This piece was co-written with my colleague Amjad Atallah, with whom I direct the Middle East Task Force at the New America Foundation.
It was first published at the Guardian.
President Obama's efforts to achieve a comprehensive peace agreement between Israel and the Arab states, including a Palestinian state, received a much appreciated, if surprising, boost with the awarding of the Nobel peace prize to the US president. It's fair to assume that the Nobel prize committee is hoping that the award will promote Obama's diplomatic efforts across a range of issues.
President Obama said he considered the award support for American leadership on behalf of international aspirations and "as a means to give momentum to a set of causes". He also made it clear that a top agenda item, along with nuclear non-proliferation and climate change, is achieving peace for Israelis and Palestinians. In fact, it was the only conflict he mentioned by name, noting: "We must all do our part to resolve those conflicts that have caused so much pain and hardship over so many years, and that effort must include an unwavering commitment that finally realises the rights of all Israelis and Palestinians to live in peace and security in nations of their own."
As in his UN general assembly speech last month, where the president devoted 559 words out of 5000, more than on any other issue, to ending the occupation and achieving a comprehensive peace, Obama again made it clear that this conflict is central to his vision for a transformed Middle East.
The Israeli and Palestinian public will no doubt be skeptical, and understandably so. Events on the ground continue to move in the opposite direction and have even begun to spiral back towards violent confrontation, as evidenced by Friday's clashes in occupied East Jerusalem and outside Ramallah. Yet on both sides polling consistently shows the desire for a very different, more peaceful future. Obama's Nobel prize, and his highlighting of Israeli-Palestinian peace in responding, provides an injection of that most precious of commodities: hope.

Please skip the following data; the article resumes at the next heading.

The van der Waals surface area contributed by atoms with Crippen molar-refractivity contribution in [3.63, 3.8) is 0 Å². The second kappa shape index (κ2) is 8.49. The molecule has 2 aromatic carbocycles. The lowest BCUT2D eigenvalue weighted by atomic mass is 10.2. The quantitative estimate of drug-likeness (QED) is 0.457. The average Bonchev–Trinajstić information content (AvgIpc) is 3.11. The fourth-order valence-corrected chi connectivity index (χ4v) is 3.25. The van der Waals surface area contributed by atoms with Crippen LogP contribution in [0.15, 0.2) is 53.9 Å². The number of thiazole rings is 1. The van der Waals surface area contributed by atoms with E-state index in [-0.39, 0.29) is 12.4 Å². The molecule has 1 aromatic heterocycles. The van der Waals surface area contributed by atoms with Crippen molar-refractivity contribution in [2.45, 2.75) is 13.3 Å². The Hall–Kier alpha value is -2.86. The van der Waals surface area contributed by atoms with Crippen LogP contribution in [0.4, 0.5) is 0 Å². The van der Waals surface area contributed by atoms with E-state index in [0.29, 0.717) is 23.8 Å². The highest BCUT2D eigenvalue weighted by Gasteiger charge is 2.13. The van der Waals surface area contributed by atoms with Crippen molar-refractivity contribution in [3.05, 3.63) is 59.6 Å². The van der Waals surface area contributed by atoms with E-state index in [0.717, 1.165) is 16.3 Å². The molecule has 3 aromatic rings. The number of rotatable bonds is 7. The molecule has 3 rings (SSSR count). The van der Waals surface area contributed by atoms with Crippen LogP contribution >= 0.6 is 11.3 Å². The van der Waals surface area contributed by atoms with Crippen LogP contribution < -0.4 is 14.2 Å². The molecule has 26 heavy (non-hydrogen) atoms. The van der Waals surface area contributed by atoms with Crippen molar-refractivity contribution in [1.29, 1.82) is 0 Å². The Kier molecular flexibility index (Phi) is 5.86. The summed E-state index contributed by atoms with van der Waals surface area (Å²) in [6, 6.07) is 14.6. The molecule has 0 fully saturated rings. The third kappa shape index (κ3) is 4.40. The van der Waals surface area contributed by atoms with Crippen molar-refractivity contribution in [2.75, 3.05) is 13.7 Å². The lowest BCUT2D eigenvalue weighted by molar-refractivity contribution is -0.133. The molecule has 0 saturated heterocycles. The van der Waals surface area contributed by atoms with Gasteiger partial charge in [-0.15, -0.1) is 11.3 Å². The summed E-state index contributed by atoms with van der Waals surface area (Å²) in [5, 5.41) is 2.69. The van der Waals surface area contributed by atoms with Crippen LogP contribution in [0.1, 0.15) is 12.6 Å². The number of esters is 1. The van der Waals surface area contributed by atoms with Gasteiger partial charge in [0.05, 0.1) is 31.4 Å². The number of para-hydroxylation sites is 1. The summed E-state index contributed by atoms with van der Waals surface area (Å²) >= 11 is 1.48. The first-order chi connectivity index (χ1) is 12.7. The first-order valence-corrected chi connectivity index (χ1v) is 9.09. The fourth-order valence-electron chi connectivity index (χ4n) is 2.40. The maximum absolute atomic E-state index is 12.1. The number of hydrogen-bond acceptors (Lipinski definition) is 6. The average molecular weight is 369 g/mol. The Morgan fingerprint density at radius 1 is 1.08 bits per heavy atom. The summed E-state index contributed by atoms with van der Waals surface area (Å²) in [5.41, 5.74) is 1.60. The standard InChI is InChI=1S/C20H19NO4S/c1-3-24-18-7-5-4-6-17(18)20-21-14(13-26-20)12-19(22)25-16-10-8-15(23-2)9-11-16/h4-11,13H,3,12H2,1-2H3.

The Israeli president and Hamas leaders both welcomed the announcement: Shimon Perez with a typically poetic flourish – "You gave us a licence to dream and act in a noble direction." Hamas senior official Ahmed Yousef with the more down-to-earth, "[w]e know he is somebody different from past leaders who supported Israel economically and militarily." The Gaza-based Palestinian prime minister Ismail Haniyeh added for good measure, "We are in need of actions, not sayings…."
What is fascinating is that even hardened foes from both sides of the divide see in President Obama a potential positive game-changer. Given the realities today, it is not reasonable to expect the parties to generate a solution of their own volition. Israelis and Palestinians both have dysfunctional politics, and suffer too great an asymmetry in power to be able to successfully conclude bilateral negotiations. American leadership has become the essential ingredient to delivering a way out of this conflict. And that requires presidential will and determination.
Certainly a part of the Nobel award was an acknowledgement of what Barack Obama's election has already achieved in embracing a global agenda of engagement and partnership, in doing more to rekindle hope for a better world than any other event this past year, and yes – frankly – in not being George Bush. But this was also an anticipatory or aspirational peace prize – front and center of the anticipation is Israeli-Palestinian peace. From day one in office, President Obama has made achieving a two-state solution a priority, appointing a special envoy to the region and setting out expectations in his remarkable Cairo speech.
This nudge of encouragement from Oslo comes at an important moment, when a sense of lost momentum was beginning to set in. The Nobel committee is signalling that it too is placing its hopes in the new American president. Other supportive, international interventions will not doubt be needed along the way.
The world should enthusiastically and constructively line up behind President Obama's goal of ending this conflict.
Acknowledging the role Obama's leadership will need to play is a recognition not only of the two sides' inability to end this on their own. It also recognises that unlike in almost any other conflict, the US in a way supports and has significant leverage over both sides of this divide. And President Obama individually has the commensurate moral weight to complement America's sole superpower status.
Such expectations, embellished with Friday's Nobel announcement, can be daunting – but they can also help fortify and mobilise the presidential determination and will needed to get this done.